English Martial Arts
What are English Martial Arts?
English Martial Arts as a term was first coined by Terry Brown, a martial arts instructor and researcher who published a book entitled “English Martial Arts” in 1997. As a term it is now in widespread usage, though different groups interpret the term in different ways, most agree that it refers to the collected fighting systems that originated in England.
Within the category of Historical European Martial Arts (HEMA) English Martial Arts refers to those collected fighting systems that either have a living lineage (such as Catch as Catch Can Wrestling) or those which died out, and have been recreated from surviving instructional material.
Some groups practice arts that have neither a lineage, nor surviving instructional sources, such as Anglo-Saxon weapons like the Seax. Whilst these systems may well be effective there is little in the way of historical authenticity about them, and are largely reconstructed from other, more modern systems.
The Backsword in English Martial Arts
Within the umbrella of English Martial Arts the most common weapon is probably the backsword. This originated in the Tudor period and is characterised by a long straight blade, usually single edged, with a complex hilt to protect the hand. There are a number of surviving examples of Tudor backswords, the most famous of which was found on the Mary Rose when it was raised from the Solent in 1982.
The backsword went through various iterations, and is extremely closely related to the singlestick or cudgel – a hazel or willow stave with a hardened leather hilt. These were used at country fairs as a safer form of competition, though split heads, and concussions were extremely common. There are a number of historical sources for Backsword fighting, the earliest of which is that of George Silver from 1599. Others include Zachary Wylde, William Hope, and George Hale.
At the English Martial Arts Academy we study and practice the works of George Silver, and have done since 1995.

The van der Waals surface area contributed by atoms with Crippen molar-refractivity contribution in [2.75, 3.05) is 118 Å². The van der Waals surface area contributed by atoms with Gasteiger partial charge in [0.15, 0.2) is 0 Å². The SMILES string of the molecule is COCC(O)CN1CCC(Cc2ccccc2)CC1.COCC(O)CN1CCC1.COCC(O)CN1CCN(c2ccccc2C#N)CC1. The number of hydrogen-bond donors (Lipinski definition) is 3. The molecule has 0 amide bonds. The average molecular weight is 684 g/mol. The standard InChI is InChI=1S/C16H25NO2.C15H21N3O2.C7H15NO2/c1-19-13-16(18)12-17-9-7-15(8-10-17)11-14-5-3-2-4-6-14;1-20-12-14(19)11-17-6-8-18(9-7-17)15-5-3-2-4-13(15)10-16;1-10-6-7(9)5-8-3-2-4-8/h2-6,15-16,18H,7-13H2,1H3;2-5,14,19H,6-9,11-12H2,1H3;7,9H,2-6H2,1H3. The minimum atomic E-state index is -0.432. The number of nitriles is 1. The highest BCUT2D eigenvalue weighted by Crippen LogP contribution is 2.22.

Other Weapons in English Martial Arts
There are a variety of other weapons contained within the concept of English Martial Arts. From the nearly indecipherable two handed sword of the three earliest manuals – Cotton Titus, The Man that Wol, and the two handed sword system attributed to J. Ledall, through to the combative knife fighting of the Command training schools of World War 2.
Some of the most common weapons are Rapier, Quarterstaff, and Smallsword, though Sword and Buckler, Sword and Dagger, Rapier and Dagger, and polearms such as the English Bill are also studied.
The term Classical Pugilism describes the art of boxing as it was carried out before the introduction of the Marquess of Queensberrys rules in 1867.
The one characteristic that is shared with all the systems and manuals available is that the art was carried out without the use of gloves for competition. Gloves, or “mufflers” were often used for training and sparring, but never in serious competition. In fact this is where the phrase “the gloves are off” comes from to imply that something has just got serious.
At the English Martial Arts Academy we practice the art of Classical Pugilism as it was carried out in the Broughton’s Rules era. Grappling and throwing was allowed, elbow strikes were allowed, in fact the only things that were not allowed was taking hold of your opponent below the waist, and striking a man who was down. From time to time we experiment with the early era of pugilism where both of these things were perfectly acceptable.
There are a large number of wrestling systems that originated in England. From the close grip styles like Cornish, and Norfolk, to the loose grip of Catch as Catch Can.
Most of these systems were competing to effect a successful throw, though the details of what was classed as successful differ. Modern Cornish wrestling for example starts from a specific hold on your opponent’s jacket and finishes when one person’s back hits the floor. The flatter your opponent’s back when they land the better a throw it was considered to be. This was classed as a fall, or a pin-fall.
Traditional Catch as Catch Can however differs in that the fight is by no means over when one or both antagonist hits the ground. A person’s shoulder blades must be held and controlled in contact with the ground for it to be considered a pin, but it is equally valid to force an opponent to submit, or give in. And so Catch wrestling has a large number of extremely painful techniques designed for no purpose other than to encourage your opponent to either verbally submit, or to roll into a pin position.
At the English Martial Arts Academy we also train in Scottish Backhold Wrestling, which, whilst not English in Origin, is extremely close in style and technique to some of the early close grip systems that were practiced in England historically.